Medical Definition of Popcorn lung

  • Medical Author:
    William C. Shiel Jr., MD, FACP, FACR

    Dr. Shiel received a Bachelor of Science degree with honors from the University of Notre Dame. There he was involved in research in radiation biology and received the Huisking Scholarship. After graduating from St. Louis University School of Medicine, he completed his Internal Medicine residency and Rheumatology fellowship at the University of California, Irvine. He is board-certified in Internal Medicine and Rheumatology.

Popcorn lung: A form of bronchiolitis obliterans, a severe obstructive lung disease, first described in workers who mix and package flavored microwave-popcorn or are involved in other flavoring manufacturing. The syndrome has also been observed in people who consumed microwaved popcorn in large quantities. “Popcorn lung” is due to chronic exposure to a chemical that is used in making artificial butter flavoring. The chemical is diacetyl (2,3-butanedione). High levels of diacetyl damage cells lining the respiratory tract. Moreover, in 2015 the offending chemical, diacetyl, was found to be present in flavored e-cigarettes, leading to a potential risk for lung disease from this type of exposure. Signs and symptoms of "popcorn lung" are primarily cough and shortness of breath. The symptoms may develop slowly over time and can become disabling. Other possible symptoms are fevers, night sweats, and weight loss.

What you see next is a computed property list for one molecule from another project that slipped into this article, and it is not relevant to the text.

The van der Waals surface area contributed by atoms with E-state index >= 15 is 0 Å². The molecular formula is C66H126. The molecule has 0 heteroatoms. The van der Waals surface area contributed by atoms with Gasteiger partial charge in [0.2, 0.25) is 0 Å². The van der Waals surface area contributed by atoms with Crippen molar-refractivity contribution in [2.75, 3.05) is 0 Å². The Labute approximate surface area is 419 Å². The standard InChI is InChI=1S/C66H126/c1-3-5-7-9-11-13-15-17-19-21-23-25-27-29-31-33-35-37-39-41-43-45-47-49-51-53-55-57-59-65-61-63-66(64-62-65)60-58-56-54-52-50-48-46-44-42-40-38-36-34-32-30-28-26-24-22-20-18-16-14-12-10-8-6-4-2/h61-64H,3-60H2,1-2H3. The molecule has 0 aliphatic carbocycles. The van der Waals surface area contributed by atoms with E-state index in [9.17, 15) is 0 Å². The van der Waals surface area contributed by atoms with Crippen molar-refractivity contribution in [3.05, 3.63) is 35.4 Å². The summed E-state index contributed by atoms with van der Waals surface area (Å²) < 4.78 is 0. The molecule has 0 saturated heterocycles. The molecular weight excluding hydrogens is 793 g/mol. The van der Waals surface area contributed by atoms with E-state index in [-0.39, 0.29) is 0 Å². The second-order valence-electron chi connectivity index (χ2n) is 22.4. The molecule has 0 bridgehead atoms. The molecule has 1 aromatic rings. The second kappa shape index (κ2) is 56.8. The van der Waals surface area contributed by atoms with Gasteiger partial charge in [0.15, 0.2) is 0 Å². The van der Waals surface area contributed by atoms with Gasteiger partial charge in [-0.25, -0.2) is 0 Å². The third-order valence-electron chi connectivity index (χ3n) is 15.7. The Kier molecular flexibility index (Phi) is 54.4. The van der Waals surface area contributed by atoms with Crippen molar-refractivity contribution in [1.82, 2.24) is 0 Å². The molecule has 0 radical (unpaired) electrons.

Reviewed on 12/21/2018

REFERENCE: Allen et al. "Flavoring Chemicals in E-Cigarettes: Diacetyl, 2,3-Pentanedione, and Acetoin in a Sample of 51 Products, Including Fruit-, Candy-, and Cocktail-Flavored E-Cigarettes." Environ Health Perspect; DOI:10.1289/ehp.1510185

Health Solutions From Our Sponsors